9.1: Using Base-Ten Diagrams to Calculate Quotients
Elena used base-ten diagrams to find \(372 \div 3\). She started by representing 372.
She made 3 groups, each with 1 hundred. Then, she put the tens and ones in each of the 3 groups. Here is her diagram for \(372 \div 3\).
Discuss with a partner:
- Elena’s diagram for 372 has 7 tens. The one for \(372 \div 3\) has only 6 tens. Why?
- Where did the extra ones (small squares) come from?
9.2: Using the Partial Quotients Method to Calculate Quotients
Andre calculated \(657 \div 3\) using a method that was different from Elena’s.
- Andre subtracted 600 from 657. What does the 600 represent?
- Andre wrote 10 above the 200, and then subtracted 30 from 57. How is the 30 related to the 10?
- What do the numbers 200, 10, and 9 represent?
- What is the meaning of the 0 at the bottom of Andre’s work?
How might Andre calculate \(896 \div 4\)? Explain or show your reasoning.
9.3: What’s the Quotient?
- Find the quotient of \(1,\!332 \div 9\) using one of the methods you have seen so far. Show your reasoning.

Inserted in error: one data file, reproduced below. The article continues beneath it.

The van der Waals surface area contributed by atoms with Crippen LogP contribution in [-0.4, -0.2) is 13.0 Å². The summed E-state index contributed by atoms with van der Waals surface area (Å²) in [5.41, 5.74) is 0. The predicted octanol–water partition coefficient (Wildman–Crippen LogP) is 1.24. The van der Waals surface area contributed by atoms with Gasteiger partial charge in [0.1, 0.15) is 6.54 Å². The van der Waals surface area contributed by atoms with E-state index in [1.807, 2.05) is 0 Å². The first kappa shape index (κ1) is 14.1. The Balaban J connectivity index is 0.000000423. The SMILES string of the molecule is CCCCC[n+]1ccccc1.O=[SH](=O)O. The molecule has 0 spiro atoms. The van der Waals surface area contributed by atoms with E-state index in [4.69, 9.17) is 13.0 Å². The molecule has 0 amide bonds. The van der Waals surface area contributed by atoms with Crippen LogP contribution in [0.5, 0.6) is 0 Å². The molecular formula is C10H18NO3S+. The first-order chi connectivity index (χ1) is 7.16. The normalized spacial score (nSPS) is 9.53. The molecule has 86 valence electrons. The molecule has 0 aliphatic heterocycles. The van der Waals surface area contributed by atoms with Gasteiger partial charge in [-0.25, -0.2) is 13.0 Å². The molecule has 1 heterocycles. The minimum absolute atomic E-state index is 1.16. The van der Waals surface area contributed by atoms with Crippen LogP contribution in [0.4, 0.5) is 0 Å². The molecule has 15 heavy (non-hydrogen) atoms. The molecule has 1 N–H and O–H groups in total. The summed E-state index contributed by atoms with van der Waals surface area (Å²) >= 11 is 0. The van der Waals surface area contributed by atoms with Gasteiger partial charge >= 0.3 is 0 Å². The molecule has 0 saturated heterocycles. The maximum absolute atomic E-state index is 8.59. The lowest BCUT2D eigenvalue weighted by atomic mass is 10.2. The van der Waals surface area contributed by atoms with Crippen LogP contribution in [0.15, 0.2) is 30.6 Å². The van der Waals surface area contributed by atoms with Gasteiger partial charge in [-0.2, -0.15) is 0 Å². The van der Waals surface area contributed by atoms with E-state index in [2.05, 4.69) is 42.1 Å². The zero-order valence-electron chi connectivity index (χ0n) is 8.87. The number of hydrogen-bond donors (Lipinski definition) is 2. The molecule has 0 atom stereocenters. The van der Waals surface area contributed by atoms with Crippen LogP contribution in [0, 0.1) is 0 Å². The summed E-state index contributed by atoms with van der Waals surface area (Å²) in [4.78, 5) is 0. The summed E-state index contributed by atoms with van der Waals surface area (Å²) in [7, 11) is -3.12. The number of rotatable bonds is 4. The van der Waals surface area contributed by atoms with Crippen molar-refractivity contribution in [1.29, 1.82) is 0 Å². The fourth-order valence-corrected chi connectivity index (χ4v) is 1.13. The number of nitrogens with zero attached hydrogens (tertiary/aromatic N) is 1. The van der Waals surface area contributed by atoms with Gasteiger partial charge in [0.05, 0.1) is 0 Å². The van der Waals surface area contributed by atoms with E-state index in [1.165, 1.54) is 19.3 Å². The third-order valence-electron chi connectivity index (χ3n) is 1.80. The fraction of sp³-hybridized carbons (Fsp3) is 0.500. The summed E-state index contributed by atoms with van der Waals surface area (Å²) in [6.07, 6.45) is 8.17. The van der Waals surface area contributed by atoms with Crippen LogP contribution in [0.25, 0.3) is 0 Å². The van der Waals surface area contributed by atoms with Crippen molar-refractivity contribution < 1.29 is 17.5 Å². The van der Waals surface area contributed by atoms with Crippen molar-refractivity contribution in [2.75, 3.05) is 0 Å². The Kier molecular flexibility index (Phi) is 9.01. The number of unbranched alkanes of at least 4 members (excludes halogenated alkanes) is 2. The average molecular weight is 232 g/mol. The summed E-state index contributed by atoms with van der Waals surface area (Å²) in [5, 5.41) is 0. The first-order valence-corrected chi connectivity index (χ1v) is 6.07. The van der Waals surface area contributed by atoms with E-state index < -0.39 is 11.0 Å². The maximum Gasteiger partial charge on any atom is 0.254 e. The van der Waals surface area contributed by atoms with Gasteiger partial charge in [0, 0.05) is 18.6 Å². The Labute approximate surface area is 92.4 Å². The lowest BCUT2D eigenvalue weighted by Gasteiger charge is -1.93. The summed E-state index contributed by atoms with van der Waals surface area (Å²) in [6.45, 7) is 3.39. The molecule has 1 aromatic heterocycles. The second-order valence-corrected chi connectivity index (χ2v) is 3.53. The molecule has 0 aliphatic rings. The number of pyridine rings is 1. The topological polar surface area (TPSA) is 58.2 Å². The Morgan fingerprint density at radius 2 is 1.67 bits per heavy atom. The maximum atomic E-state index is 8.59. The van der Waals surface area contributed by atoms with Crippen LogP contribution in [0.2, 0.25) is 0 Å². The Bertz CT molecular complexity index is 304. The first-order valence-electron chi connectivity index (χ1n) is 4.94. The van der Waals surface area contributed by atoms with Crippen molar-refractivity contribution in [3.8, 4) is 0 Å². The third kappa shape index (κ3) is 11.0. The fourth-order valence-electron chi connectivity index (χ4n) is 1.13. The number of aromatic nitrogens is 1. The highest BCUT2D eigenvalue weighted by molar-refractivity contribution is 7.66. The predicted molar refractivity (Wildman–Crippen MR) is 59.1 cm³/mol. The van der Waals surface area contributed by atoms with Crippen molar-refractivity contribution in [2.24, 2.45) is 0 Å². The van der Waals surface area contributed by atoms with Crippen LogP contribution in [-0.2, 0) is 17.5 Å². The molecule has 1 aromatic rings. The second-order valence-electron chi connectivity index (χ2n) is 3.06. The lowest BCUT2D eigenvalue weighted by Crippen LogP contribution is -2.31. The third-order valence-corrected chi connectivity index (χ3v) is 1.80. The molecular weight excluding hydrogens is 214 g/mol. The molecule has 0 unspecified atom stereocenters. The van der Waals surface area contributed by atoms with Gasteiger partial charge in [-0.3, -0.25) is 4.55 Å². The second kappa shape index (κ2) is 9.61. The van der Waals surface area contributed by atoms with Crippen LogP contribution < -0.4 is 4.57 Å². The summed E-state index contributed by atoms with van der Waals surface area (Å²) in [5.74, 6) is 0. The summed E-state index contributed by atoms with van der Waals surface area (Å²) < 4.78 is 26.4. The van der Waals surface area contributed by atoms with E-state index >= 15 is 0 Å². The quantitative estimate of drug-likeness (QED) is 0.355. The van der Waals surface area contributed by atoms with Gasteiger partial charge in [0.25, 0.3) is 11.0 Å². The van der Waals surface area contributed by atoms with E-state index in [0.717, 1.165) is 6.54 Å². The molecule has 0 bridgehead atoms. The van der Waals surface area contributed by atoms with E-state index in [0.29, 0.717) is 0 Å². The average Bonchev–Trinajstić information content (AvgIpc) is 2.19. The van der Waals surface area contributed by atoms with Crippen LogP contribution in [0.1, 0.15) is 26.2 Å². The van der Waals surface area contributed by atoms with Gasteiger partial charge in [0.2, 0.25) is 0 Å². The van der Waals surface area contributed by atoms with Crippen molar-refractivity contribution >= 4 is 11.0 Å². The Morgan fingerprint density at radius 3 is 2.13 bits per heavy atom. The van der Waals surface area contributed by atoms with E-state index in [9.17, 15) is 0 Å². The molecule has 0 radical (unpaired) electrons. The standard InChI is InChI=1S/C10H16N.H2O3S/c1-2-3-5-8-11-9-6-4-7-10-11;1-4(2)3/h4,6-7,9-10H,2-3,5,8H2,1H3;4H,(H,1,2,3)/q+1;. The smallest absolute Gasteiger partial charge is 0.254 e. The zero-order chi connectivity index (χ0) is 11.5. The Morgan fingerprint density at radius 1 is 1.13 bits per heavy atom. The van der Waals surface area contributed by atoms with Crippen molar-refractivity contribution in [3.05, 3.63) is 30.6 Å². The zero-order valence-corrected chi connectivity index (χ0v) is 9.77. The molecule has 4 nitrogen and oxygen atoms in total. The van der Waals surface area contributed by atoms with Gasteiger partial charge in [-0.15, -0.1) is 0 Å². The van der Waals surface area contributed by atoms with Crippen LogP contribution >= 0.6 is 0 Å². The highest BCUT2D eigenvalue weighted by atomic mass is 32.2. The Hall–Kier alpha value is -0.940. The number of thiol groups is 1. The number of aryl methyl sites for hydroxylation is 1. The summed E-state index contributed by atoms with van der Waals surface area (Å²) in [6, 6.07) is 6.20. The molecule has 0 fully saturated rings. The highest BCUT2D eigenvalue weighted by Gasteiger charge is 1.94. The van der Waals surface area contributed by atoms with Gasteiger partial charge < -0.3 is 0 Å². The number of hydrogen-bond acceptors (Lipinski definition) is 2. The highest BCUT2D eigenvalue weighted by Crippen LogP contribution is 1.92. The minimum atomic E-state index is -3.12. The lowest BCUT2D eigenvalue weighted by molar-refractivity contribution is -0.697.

Find each quotient and show your reasoning. Use the partial quotients method at least once.
- \(1,\!115 \div 5\)
- \(665 \div 7\)
- \(432 \div 16\)
We can find the quotient \(345\div 3\) in different ways.
One way is to use a base-ten diagram to represent the hundreds, tens, and ones and to create equal-sized groups.
We can think of the division by 3 as splitting up 345 into 3 equal groups.
Each group has 1 hundred, 1 ten, and 5 ones, so \(345 \div 3 = 115\). Notice that in order to split 345 into 3 equal groups, one of the tens had to be unbundled or decomposed into 10 ones.
Another way to divide 345 by 3 is by using the partial quotients method, in which we keep subtracting 3 groups of some amount from 345.
- In the calculation on the left, first we subtract 3 groups of 100, then 3 groups of 10, and then 3 groups of 5. Adding up the partial quotients (\(100+10+5\)) gives us 115.
- The calculation on the right shows a different amount per group subtracted each time (3 groups of 15, 3 groups of 50, and 3 more groups of 50), but the total amount in each of the 3 groups is still 115. There are other ways of calculating \(345 \div 3\) using the partial quotients method.
Both the base-ten diagrams and partial quotients methods are effective. If, however, the dividend and divisor are large, as in \(1,\!248 \div 26\), then the base-ten diagrams will be time-consuming.